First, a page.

Of Cookies, Expeditions and Other Adventures
Today, I made cookies. They are sugar cookies, but without the fuss of chilling and rolling and cutting and decorating. They are sugar cookies in bar form.
And they are fantastic.
They’re green because James insists that green tastes good. I don’t know if he’s got some kind of synaesthesia thing going on, but I roll with it. Green tastes good. Right. So now my cookies are green.
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You may have noticed the History Channel is putting on a show called Expedition Africa this summer. Long-time readers may have drawn a line between this expedition, which is retracting the route Henry Morton Stanley took to find Dr. Livingstone (apparantly), and the Stanley Livingstone Expedition 2008, of which I was a proud member. In fact, shortly after our team returned to Dar Es Saalam, the History Channel hired three members of our staff, team leader Jim Owens included. (I doubt said staff will make an appearance on the show, but they were there.)
The previews have already touched on pet peeves I didn’t know I had. For example, the inability of western media to view Africa as anything but a barbaric and wild place with danger around every corner; to depict Africa as a world (and people) absolutely alien and apart, somehow, from the modern world. In reality, modern Africa is… MODERN Africa. Should they actually be following the correct route Stanley took, they would rarely be far from a road or even highway. I don’t think it coincidence that the ONLY locals you see in the previews and commercials are the Maasai, in as traditional a dress as they could be bribed into; completely igoring the legions of Tanzanians in t-shirts and shorts and probably ignorning the cell phone in that Maasai man’s back pocket. Who wants to see what Africa is really like when we could package it to conform to the Western World’s assumptions of superiority? The savage depths and dark continent of lore is just that, lore, and I wish the media would treat us in the western world like adults, rather than fabricate fairy tales.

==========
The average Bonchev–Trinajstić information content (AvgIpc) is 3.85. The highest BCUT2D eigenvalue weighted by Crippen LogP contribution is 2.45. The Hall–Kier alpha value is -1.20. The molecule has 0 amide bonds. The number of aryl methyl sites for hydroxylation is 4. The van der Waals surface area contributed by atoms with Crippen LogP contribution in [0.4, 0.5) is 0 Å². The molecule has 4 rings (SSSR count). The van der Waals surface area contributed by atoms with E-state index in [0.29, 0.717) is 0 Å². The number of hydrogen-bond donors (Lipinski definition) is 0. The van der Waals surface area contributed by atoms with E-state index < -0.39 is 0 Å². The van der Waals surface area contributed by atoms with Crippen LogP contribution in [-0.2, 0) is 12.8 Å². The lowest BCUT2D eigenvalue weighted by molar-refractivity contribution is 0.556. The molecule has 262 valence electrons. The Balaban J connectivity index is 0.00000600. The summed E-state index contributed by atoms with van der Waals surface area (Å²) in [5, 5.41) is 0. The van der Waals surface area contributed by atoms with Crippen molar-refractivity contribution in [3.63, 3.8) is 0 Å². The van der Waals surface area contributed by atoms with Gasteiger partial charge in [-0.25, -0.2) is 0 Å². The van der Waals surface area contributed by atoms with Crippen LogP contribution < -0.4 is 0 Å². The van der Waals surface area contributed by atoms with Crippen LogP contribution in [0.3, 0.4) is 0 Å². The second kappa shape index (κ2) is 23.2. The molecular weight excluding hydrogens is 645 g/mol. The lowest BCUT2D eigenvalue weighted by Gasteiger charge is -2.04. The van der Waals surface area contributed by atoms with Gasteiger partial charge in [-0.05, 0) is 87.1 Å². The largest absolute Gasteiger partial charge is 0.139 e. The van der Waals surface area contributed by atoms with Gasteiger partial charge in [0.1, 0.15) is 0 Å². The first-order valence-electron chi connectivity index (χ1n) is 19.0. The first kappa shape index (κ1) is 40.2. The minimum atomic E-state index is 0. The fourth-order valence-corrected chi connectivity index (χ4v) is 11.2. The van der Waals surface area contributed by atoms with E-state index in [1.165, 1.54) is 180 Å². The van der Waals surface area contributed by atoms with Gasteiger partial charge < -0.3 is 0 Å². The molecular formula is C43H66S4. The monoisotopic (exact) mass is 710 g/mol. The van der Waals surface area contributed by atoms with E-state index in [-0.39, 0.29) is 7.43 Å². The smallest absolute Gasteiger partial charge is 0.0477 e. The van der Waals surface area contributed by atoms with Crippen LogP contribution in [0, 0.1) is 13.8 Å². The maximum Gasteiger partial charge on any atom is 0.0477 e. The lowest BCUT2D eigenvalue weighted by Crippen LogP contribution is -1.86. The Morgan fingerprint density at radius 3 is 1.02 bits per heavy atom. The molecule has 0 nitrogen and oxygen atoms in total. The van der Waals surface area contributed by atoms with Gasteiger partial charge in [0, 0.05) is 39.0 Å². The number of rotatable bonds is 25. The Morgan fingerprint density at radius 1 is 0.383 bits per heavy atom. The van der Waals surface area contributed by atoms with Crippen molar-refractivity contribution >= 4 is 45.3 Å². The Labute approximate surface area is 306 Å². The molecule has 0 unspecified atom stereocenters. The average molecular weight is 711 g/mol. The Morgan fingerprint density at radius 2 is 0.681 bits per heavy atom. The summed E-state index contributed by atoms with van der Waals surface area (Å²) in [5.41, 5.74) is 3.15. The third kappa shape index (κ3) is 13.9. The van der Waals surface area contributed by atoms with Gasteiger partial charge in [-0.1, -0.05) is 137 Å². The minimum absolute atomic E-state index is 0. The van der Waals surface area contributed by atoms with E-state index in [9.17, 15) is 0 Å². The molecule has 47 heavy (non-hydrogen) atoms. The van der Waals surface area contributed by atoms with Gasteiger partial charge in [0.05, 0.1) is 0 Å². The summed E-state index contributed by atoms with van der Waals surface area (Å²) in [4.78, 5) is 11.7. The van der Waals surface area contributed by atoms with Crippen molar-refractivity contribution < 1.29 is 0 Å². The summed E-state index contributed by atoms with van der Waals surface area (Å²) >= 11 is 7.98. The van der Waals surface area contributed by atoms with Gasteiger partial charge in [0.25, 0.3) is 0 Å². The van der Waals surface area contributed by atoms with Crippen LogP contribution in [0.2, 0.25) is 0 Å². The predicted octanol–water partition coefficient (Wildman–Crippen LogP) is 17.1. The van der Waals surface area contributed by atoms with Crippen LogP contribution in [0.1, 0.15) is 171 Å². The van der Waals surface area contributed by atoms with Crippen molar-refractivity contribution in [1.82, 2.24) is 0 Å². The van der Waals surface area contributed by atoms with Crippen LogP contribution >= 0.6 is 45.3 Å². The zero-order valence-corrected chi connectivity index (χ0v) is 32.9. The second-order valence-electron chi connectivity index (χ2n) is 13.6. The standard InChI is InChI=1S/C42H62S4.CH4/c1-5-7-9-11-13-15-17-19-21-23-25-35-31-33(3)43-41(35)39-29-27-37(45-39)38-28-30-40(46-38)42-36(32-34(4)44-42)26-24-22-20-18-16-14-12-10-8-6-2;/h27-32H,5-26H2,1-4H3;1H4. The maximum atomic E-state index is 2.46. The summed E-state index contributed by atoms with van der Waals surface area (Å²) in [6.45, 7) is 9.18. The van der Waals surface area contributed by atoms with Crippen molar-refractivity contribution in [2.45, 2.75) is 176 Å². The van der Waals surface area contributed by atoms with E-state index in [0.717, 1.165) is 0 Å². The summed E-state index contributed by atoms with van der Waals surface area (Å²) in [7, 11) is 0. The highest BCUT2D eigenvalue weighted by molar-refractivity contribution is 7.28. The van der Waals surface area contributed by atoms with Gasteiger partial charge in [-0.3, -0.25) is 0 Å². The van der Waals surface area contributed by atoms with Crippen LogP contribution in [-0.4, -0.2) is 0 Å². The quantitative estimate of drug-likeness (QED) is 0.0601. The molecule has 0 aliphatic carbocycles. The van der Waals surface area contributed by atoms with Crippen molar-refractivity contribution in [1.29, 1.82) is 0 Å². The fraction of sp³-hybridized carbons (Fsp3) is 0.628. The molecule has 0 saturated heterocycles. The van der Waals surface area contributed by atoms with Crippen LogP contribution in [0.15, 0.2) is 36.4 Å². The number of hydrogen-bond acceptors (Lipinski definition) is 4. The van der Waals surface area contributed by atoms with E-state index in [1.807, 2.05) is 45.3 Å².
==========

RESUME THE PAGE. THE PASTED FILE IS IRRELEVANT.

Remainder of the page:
My other random pet peeve is one I catch myself at far too often, and is apparant in the title: Expedition Africa. Because they saw all of Africa, obviously, even though Stanley’s route is entirely contained in modern Tanzania. Africa is a huge continent, with more diversity in its people genetically (and, I’d argue, culturally) than any other continent. This was not Expedition Africa. This was Expedition Small Part of Tanzania
It’s like this: a while ago I had an appointment with a doctor, and my disease history (which got much more interesting during my time in Tanzania) came up, followed by discussion of my trip. At one point the Doctor, obviously stunned by how much Tanzania impressed me, replied to my hopes to return, “You know, bad things happen there.” There, obviously meaning that big magical “Africa”. That’s like saying I shouldn’t visit Vancouver because people are getting shot by drug cartels in Mexico. Africa is not a country. Africa is not homogenous. You cannot paint all of Africa with one brush.
Still, I’m excited to see the show I’ve been there, I’ve done that, and besides, just because the previews are sensationalistic doesn’t mean the show lacks substance.
And all this rambling about pet peeves and TV is really to explain one other thing: long-term readers may have noticed I never finished my story about the Stanley Livingstone Expedition, and I wanted to explain why. First, I was just busy. Then Jafar (above), who I considered a great friend, grew ill with Tuberculosis. Then Jafar died, and I haven’t known how to sit down and finish the story on a positive note since. Make no mistake, it’s still a positive and great story… I just lack the words.
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I started on a positive note, so I should end it there too. You all should check out the Sew Mama Sew blog: it’s May Giveaway time, and they’ve got lists of hundreds of blogs doing hundreds of crafty giveaways between now and… well, tomorrow. Punctual blogger, I am not. Anyway, it’s a great way to find some new bloggish friends, and maybe win something while you’re at it.